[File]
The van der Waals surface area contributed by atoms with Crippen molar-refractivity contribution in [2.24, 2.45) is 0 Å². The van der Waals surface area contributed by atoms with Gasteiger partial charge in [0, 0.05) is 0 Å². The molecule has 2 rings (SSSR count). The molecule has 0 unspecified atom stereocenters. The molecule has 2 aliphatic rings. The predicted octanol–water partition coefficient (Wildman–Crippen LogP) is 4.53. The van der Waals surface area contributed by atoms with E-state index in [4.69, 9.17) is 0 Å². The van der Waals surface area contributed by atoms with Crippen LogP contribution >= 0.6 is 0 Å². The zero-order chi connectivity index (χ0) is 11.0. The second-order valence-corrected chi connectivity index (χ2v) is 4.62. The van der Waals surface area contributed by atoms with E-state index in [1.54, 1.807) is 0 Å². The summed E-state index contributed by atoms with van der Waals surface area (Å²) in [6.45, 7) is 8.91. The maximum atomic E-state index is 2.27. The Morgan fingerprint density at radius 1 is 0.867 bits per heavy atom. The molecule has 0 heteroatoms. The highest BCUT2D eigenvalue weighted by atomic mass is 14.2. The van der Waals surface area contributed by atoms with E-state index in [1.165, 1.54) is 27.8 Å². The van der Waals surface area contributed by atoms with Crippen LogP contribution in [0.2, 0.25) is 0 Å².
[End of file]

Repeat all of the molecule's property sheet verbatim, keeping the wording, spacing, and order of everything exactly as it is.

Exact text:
The van der Waals surface area contributed by atoms with Crippen molar-refractivity contribution in [2.24, 2.45) is 0 Å². The van der Waals surface area contributed by atoms with Gasteiger partial charge in [0, 0.05) is 0 Å². The molecule has 2 rings (SSSR count). The molecule has 0 unspecified atom stereocenters. The molecule has 2 aliphatic rings. The predicted octanol–water partition coefficient (Wildman–Crippen LogP) is 4.53. The van der Waals surface area contributed by atoms with E-state index in [4.69, 9.17) is 0 Å². The van der Waals surface area contributed by atoms with Crippen LogP contribution >= 0.6 is 0 Å². The zero-order chi connectivity index (χ0) is 11.0. The second-order valence-corrected chi connectivity index (χ2v) is 4.62. The van der Waals surface area contributed by atoms with E-state index in [1.54, 1.807) is 0 Å². The summed E-state index contributed by atoms with van der Waals surface area (Å²) in [6.45, 7) is 8.91. The maximum atomic E-state index is 2.27. The Morgan fingerprint density at radius 1 is 0.867 bits per heavy atom. The molecule has 0 heteroatoms. The highest BCUT2D eigenvalue weighted by atomic mass is 14.2. The van der Waals surface area contributed by atoms with E-state index in [1.165, 1.54) is 27.8 Å². The van der Waals surface area contributed by atoms with Crippen LogP contribution in [0.2, 0.25) is 0 Å².